I’m sure y’all have seen these tshirts. I am in love with them. But that’s not really the point of this blog post, I promise. Also, I don’t wear an xs in anything…more like excess.  
I’ll get to my point. I’m a child of divorce. When I was sixteen, my parents decided to end their marriage; this was not a decision that was made lightly. Looking back with my almost forty year old eyes, that are surely destined for bifocals this year, I can understand why. The one lasting reprocussion is my sense of home.  Both of my parents are remarried to lovely spouses. My dad and step-mom have a beautiful home that I love to visit, but it is not mine. My mom has been married for eleven years and I’ve never been to her house. Because, Huston. I have a hometown (ish) but there is nothing left there for me. My in-laws have a home that comes pretty close to feeling like home for me; surely, it is what my husband still yearns for when he feels homesick. I have a home I share with my husband and sons; it is home, most of the time. It will hopefully, when my children are grown, be home for them.

Home for me, especially around the holidays, is a one story brick ranch style house near the lake. Once upon a time there was a tree house in the backyard that my cousin and I “helped” my grandfather build. The day it was finished, my grandfather, Stocky, fried shrimp and we got to eat at the just-right height counter style table. I remember how scared I was climbing the ladder that seemed impossibly high.

Home, for me, has a fireplace thats hearth runs the length of the living room; I cracked my head on the bricks because I got too excited playing hi-ho cherry-o, my grandfather lifting me, carrying me to the queen size bed two adults and two children old enough to sleep alone would share.

Home, for me, has a galley kitchen where my grandfather would let us help bake cakes and my grandmother would fuss that raw cake batter would make us sick; he still snuck us spoonfuls.

Home, for me, is where I spent weeks of summer vacation. My grandmother working, taking me to day camp, always making the best sandwiches. It is also where I lived my freshman year of college and where I spent some time during dark days, being restored by the only two I believed in for a time.

Home, for me, is where I lost the James Avery puffy heart dangle ring my eleven year old boyfriend now husband gave me. It is where years later, I found the same ring. Home is where I spent every holiday as a child, where my cousin and I would play behind the Christmas tree and knock it down at least once a year.

Home, for me, is a big dining table where we eat supper, a bar where we snack and drink coffee, a house that no matter how many times it is painted and remodeled, still smells like home.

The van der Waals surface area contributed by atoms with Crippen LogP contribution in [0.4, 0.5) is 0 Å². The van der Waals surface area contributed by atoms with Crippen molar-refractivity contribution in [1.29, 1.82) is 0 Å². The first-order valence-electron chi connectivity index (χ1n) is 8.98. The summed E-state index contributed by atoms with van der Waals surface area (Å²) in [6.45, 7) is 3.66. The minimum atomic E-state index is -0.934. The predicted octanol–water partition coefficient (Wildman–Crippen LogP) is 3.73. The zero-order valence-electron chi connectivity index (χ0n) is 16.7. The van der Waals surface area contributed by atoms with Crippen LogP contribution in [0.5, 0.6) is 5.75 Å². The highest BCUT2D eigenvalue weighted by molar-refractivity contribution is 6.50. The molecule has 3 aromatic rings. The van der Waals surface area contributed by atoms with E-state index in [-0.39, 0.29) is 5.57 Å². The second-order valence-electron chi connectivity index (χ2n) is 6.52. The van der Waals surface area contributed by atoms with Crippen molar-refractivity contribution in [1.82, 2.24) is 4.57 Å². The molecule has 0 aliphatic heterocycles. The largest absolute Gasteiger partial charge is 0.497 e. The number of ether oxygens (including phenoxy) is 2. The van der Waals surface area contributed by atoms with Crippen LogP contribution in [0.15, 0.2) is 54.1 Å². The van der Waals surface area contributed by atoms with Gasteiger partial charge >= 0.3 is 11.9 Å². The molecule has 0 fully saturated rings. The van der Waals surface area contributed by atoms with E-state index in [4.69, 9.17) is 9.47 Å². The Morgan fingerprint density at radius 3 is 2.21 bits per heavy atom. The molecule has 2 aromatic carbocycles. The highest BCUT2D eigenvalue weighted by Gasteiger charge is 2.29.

Home, for me, is knowing that my Teda is there, waiting patient and kind, and I can’t get there soon enough.img_1937


My Kids Will Never

Before I had children, I used to play this game where I silently (or not) judged other people’s parenting skills. I would say to myself, my kids will never. Little did I know…here’s a list of five ways I was a big fat liar pants.

1.) My kids will never whine at the store.   This one is fresh in my memory because we went as a family to Costco yesterday. On a Saturday. Two weeks before Christmas. Approximately 1/2 way through getting our goods, it became to much to ask of my eleven and nine year old sons to walk and act like humans. The whining. Oh the whining. If Costco wasn’t an hour from our house and I didn’t really need those giant bags of Ruta Maya organic coffee and the huge canister of Starbucks hot chocolate, I would have totally parked the cart and left the store when the oldest loudly proclaimed he felt himself “coming down with something horrible like strep or the flu.” Side note, all symptoms resolved once in the car.

2.) My kids will NEVER have video games. I really and truly believed this one. I made it my whole life with out an Atari or Nintendo. I didn’t want video games. One year big was due for surgery right at Christmas and guess what Santa brought. A PlayStation. Now I spend  3/4 of my parenting time in negotiations about electronic devices. 

3.) My kids will never run around all day in their underwear. I laugh and laugh and laugh at this one. I had visions of my future children with their combed and styled hair, dressed all trendy. Fact is, first thing they do when they come in is strip. Even when it’s cold. I’m lucky to get a brush through their hair on school days and with the WeeOne, all that does is make his hair angry. As far as being “trendy” yeah. If I let them pick out their clothes, they would have that hobo-hippie-what’s happening here vibe. 

4.) My children will never go without a bath. Speaking of hobos: there are times, especially in the summer when the pool is functional, that I honestly can’t remember when they last washed themselves. When they were little bath time was part of our routine, they would play in the tub for endless amounts of time. Now, when someone gets funky, I know I’ve forgotten to send them in for too many days.

5.) My kids will never have French fries for dinner or cookies for breakfast. Ever. Uhm, twelve years ago Kristi, yea they will. And on those days you’ll think to yourself, “At least they ate something. You’re totally winning this.”